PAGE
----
Rascally Signs in Sacred Places: The Politics of Culture in Nicaragua
David Whisnant provides a comprehensive analysis of the dynamic relationship between culture, power, and policy in Nicaragua over the last 450 years. Spanning a broad spectrum of popular and traditional expressive forms--including literature, music, film, and broadcast media--the book explores the evolution of Nicaraguan culture, its manipulation for political purposes, and the opposition to cultural policy by a variety of marginalized social and regional groups.
Within the historical narrative of cultural change over time, Whisnant skillfully discusses important case studies of Nicaraguan cultural politics: the consequences of the unauthorized removal of archaeological treasures from the country in the nineteenth century; the perennial attempts by political factions to capitalize on the reputation of two venerated cultural figures, poet Ruben Dario and rebel General Augusto C. Sandino; and the ongoing struggle by Nicaraguan women for liberation from traditional gender relations.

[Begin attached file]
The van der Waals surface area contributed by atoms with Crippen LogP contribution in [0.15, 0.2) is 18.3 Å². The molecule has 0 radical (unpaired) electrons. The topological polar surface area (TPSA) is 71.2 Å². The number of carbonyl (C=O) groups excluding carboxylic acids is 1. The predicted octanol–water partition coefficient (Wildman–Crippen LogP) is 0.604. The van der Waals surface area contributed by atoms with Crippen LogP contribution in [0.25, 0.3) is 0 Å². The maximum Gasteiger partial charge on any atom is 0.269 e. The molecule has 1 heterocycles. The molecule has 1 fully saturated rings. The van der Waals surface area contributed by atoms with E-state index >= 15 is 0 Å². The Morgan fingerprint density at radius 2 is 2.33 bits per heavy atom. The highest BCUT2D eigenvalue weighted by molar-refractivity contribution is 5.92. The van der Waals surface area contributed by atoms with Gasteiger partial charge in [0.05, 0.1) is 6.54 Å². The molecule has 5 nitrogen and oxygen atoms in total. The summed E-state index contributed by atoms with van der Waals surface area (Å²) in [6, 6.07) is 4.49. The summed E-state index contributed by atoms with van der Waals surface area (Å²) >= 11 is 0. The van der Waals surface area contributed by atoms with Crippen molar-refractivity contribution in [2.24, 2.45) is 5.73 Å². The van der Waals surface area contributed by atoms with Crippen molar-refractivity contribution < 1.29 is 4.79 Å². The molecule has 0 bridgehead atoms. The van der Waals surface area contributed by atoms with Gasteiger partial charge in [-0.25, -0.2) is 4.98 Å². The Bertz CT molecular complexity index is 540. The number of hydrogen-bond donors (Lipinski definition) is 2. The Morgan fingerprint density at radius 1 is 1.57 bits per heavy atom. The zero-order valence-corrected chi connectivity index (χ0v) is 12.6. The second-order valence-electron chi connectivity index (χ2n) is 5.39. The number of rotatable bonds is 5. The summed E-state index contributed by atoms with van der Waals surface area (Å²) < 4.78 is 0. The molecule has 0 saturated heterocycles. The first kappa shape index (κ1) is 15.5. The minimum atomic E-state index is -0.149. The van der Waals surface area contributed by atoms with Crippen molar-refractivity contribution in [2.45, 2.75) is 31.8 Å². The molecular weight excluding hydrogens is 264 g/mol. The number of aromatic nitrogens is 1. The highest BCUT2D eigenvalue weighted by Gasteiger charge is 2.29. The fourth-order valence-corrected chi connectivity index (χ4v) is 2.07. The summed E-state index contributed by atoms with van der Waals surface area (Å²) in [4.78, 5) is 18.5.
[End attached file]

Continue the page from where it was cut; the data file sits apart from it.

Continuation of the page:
Originally published in 1995.
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